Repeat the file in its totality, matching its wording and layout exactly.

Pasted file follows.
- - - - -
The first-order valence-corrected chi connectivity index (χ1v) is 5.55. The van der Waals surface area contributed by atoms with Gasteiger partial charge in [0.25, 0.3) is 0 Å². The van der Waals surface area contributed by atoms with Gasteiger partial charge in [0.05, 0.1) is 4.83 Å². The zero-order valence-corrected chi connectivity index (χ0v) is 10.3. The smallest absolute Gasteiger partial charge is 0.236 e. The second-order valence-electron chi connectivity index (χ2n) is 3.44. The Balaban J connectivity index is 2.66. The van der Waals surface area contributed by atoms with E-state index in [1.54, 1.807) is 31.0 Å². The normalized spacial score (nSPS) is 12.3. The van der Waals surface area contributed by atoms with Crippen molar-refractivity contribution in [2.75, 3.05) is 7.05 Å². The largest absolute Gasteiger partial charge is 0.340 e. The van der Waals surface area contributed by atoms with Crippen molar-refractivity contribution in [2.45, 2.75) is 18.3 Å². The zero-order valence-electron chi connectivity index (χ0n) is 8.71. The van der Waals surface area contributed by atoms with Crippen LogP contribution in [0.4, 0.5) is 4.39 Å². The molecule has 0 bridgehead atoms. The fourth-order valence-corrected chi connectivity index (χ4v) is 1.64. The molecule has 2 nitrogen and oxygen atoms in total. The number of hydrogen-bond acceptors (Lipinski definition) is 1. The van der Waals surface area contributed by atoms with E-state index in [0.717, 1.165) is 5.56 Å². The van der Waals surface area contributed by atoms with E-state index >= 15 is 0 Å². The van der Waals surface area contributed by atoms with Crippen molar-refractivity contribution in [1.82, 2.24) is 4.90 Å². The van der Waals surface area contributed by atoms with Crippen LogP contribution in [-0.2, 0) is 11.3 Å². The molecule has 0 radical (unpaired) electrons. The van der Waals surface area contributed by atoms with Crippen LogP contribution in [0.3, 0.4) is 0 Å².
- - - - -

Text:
The first-order valence-corrected chi connectivity index (χ1v) is 5.55. The van der Waals surface area contributed by atoms with Gasteiger partial charge in [0.25, 0.3) is 0 Å². The van der Waals surface area contributed by atoms with Gasteiger partial charge in [0.05, 0.1) is 4.83 Å². The zero-order valence-corrected chi connectivity index (χ0v) is 10.3. The smallest absolute Gasteiger partial charge is 0.236 e. The second-order valence-electron chi connectivity index (χ2n) is 3.44. The Balaban J connectivity index is 2.66. The van der Waals surface area contributed by atoms with E-state index in [1.54, 1.807) is 31.0 Å². The normalized spacial score (nSPS) is 12.3. The van der Waals surface area contributed by atoms with Crippen molar-refractivity contribution in [2.75, 3.05) is 7.05 Å². The largest absolute Gasteiger partial charge is 0.340 e. The van der Waals surface area contributed by atoms with Crippen molar-refractivity contribution in [2.45, 2.75) is 18.3 Å². The zero-order valence-electron chi connectivity index (χ0n) is 8.71. The van der Waals surface area contributed by atoms with Crippen LogP contribution in [0.4, 0.5) is 4.39 Å². The molecule has 0 bridgehead atoms. The fourth-order valence-corrected chi connectivity index (χ4v) is 1.64. The molecule has 2 nitrogen and oxygen atoms in total. The number of hydrogen-bond acceptors (Lipinski definition) is 1. The van der Waals surface area contributed by atoms with E-state index in [0.717, 1.165) is 5.56 Å². The van der Waals surface area contributed by atoms with E-state index >= 15 is 0 Å². The van der Waals surface area contributed by atoms with Crippen molar-refractivity contribution in [1.82, 2.24) is 4.90 Å². The van der Waals surface area contributed by atoms with Crippen LogP contribution in [-0.2, 0) is 11.3 Å². The molecule has 0 radical (unpaired) electrons. The van der Waals surface area contributed by atoms with Crippen LogP contribution in [0.3, 0.4) is 0 Å².